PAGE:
For nearly two days the underdogs had kept their teeth deep in the mastiff's flank. Their grip was weakening fast, though, and yesterday they were abruptly shaken loose.
It was a striking reversal of fortune for a side who, at noon on Thursday, were 15 for 3, chasing 295. At the same hour yesterday their opponents were tottering at 81 for 7, only 143 on.
To escape, Cambridge needed Russell Cake - next year's captain - to get a second hundred. At first the slightly-built batsman dropped anchor, with just one scoring stroke in 45 minutes, before suddenly striking the first three balls from Angus MacRobert for 4, 6, 4. Then, in the game's big moment, he was bowled aiming a big drive at a full-length ball from the same bowler.
When the innings was wrapped up, with Oxford needing just 189 in 54 overs, the battle of the captains came to centre stage. In the first innings, the off-spin of Cambridge's Andy Whittall had an immediate impact. This time, his Oxford counterpart, Gregor MacMillan, took over as opening batsman and seemed intent on making the match his own.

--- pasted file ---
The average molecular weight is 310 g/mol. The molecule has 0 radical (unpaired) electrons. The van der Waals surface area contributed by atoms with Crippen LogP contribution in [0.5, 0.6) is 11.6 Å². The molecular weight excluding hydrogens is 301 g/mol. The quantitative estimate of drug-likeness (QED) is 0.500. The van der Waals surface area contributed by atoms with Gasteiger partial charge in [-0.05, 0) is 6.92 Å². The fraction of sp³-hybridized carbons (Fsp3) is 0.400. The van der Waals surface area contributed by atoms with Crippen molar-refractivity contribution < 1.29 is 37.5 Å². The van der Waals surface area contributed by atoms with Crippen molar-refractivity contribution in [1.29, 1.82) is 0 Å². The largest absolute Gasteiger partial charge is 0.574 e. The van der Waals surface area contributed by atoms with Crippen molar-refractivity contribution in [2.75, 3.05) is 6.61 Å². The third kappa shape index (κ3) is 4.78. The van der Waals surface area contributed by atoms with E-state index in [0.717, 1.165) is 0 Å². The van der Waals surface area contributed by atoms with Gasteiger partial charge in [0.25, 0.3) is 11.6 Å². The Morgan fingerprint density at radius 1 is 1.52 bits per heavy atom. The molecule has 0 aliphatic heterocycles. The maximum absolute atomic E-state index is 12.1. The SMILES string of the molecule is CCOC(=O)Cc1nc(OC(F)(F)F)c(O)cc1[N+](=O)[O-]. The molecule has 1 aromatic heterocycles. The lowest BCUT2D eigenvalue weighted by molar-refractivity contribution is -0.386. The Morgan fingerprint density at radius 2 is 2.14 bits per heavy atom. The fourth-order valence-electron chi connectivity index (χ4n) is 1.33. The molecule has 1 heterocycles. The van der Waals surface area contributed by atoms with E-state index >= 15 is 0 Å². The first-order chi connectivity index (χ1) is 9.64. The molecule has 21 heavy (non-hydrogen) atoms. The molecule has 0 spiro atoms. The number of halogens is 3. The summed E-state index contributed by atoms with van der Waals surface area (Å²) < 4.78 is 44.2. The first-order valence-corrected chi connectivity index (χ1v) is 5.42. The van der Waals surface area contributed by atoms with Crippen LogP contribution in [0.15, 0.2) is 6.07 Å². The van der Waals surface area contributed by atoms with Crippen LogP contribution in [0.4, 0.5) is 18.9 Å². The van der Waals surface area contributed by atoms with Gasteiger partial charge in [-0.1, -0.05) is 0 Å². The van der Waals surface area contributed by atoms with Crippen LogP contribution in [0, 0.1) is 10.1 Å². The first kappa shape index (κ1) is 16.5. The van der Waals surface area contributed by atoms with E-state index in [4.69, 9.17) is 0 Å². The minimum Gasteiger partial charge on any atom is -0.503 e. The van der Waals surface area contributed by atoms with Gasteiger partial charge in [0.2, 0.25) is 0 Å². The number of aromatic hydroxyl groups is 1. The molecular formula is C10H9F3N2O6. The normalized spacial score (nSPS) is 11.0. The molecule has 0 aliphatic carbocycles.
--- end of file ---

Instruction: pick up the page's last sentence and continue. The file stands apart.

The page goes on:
The 6ft 5in MacMillan has an awkward stance, but his widespread feet move quickly into the on-side drive, and although Cambridge soon posted a man at long-on there was no stopping the captain.
Scoring much faster than anyone else in the match, MacMillan swept to a maiden century and finished the contest - with 7.2 overs to spare - with consecutive sixes.
Few of the 150 Varsity matches can have ended with so bravura a performance by a skipper - and won so convincingly by a side that had fallen behind so badly in the early stages. Struggling Leicestershire will be pleased, too. MacMillan is on their books and so is Iain Sutcliffe, who harvested two gritty fifties from the match.